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Kindergarten Parents: View Exiting Outcomes for students

What your child will know at the end of the year

September 20, 2011

Attention Kindergarten parents and guardians: Below is a list of Exiting Outcomes for Kindergarten students in the subjects of Reading, Writing and Math. This is a reference of what your child is expected to learn by the end of the school year.

Reading

• Write first and last name
• 25 Sight Words (read and write)
• 52 letters and sounds (upper and lowercase letters)
• Writes 52 letters with correct formation
• Recognize and create rhyming words
• Read and understand a Level C book with some guidance
• Progress from finger tracking to eye tracking while reading.
• Awareness of changing punctuation

Writing

• Writes 2 simple sentences
• Writes recognizable words and uses sound spelling
• Sight words are used correctly
• Draws pictures containing important details
• Proper use of spaces between words
• Uses first letter capitalization correctly
• Uses ending punctuation
• Tells a longer story with a beginning, middle and end
• Picture and story match the prompt and remain on topic

Math

• count to 100 by one’s
• count to 100 by ten’s
• writes numbers correctly
• count forward from a given number (example: start at 25 and count forward)
• count a group of objects accurately
• match numbers and their quantity
• identify what has the same amount (equal), what has more (greater than) and what has less (less than)
• identify what number is larger and what number is smaller using numerals 1 – 10
• understand the concept of one more (example: What is one more than 8? The answer would be 9)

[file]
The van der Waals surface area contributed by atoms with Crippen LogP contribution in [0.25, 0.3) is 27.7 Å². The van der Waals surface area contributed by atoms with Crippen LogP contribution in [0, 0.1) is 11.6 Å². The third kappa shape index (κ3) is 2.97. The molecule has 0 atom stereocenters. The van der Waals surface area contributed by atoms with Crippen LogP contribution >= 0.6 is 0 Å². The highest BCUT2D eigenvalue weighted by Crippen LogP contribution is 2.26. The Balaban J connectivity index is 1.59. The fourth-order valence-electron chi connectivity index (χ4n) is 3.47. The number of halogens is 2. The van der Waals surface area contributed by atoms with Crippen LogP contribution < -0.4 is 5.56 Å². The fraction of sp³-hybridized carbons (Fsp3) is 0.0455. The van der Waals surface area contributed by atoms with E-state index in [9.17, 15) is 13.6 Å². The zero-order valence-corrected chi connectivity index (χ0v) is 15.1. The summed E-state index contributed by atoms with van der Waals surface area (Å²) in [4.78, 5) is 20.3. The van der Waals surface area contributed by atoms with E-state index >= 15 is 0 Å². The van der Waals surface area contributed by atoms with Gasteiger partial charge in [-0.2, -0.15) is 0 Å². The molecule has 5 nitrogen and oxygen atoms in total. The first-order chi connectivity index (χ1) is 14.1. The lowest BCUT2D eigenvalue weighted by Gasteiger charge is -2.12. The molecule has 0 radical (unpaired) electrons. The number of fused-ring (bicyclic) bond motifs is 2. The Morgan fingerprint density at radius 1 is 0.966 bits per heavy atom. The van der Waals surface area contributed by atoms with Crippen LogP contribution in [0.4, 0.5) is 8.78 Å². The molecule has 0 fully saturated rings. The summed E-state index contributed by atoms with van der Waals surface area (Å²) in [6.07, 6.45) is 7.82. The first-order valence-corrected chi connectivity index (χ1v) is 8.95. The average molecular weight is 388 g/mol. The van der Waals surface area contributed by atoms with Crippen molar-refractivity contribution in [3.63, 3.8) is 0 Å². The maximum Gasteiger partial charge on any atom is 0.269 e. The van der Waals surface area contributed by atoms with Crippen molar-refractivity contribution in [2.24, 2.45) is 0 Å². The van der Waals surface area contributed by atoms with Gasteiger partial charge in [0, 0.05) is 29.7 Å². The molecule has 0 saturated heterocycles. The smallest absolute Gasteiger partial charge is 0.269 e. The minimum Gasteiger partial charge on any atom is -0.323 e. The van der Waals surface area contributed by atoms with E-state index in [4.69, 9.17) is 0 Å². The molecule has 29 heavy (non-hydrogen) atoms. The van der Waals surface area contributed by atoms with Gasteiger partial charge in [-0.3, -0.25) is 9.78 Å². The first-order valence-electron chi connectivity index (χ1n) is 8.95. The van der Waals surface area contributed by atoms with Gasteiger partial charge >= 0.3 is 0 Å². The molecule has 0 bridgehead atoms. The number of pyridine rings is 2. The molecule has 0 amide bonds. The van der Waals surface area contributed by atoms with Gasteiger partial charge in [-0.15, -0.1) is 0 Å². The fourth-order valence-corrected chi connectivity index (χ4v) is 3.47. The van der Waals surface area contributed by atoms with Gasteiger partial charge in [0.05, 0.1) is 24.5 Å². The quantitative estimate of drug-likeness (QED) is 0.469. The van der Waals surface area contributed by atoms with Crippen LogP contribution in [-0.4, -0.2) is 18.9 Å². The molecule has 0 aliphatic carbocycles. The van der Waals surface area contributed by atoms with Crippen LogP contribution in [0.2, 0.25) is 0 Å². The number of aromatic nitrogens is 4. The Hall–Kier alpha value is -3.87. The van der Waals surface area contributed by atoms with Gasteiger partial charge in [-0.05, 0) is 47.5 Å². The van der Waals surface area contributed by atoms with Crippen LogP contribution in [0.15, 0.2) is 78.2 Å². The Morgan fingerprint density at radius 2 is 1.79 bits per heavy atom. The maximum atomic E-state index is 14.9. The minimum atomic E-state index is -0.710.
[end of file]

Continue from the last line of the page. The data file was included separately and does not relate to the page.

• identify shapes (circle, square, rectangle, triangle, and hexagon) and be able to draw them
• identify three-dimensional shapes (sphere, cube, rectangular prism, pyramid, cylinder)
• know the difference between a two-dimensional shape (e.g. a shape on paper) and a three dimensional shape (example: a ball)
• identify how a three-dimensional shape has two-dimensional characteristics (example: a cube has flat sides that look like squares)
• identify, extend and create a pattern (e.g. of patterns: AB AB AB AB and so on; red, blue, yellow, red, blue, yellow and so on)
• describe if something can be measured by weight or length
• compares things by saying taller/shorter, heavier/lighter
• sorts things into groups and tells how and why they sorted the objects that way; compares the sorted groups
• shows an understanding of addition and subtraction up to 10 (this can be done orally, with objects, and with written equations)
• easily adds and subtracts within 5
• uses and understands the meanings of the vocabulary words: above, under, beside, behind, in front of, next to
• take a number and find different ways to get to it (example: 8 can be 4 + 4 or 5 + 3 or 2 + 6)
• can understand that a teen number is made up of ten and ones (example: 18 is one ten and eight ones)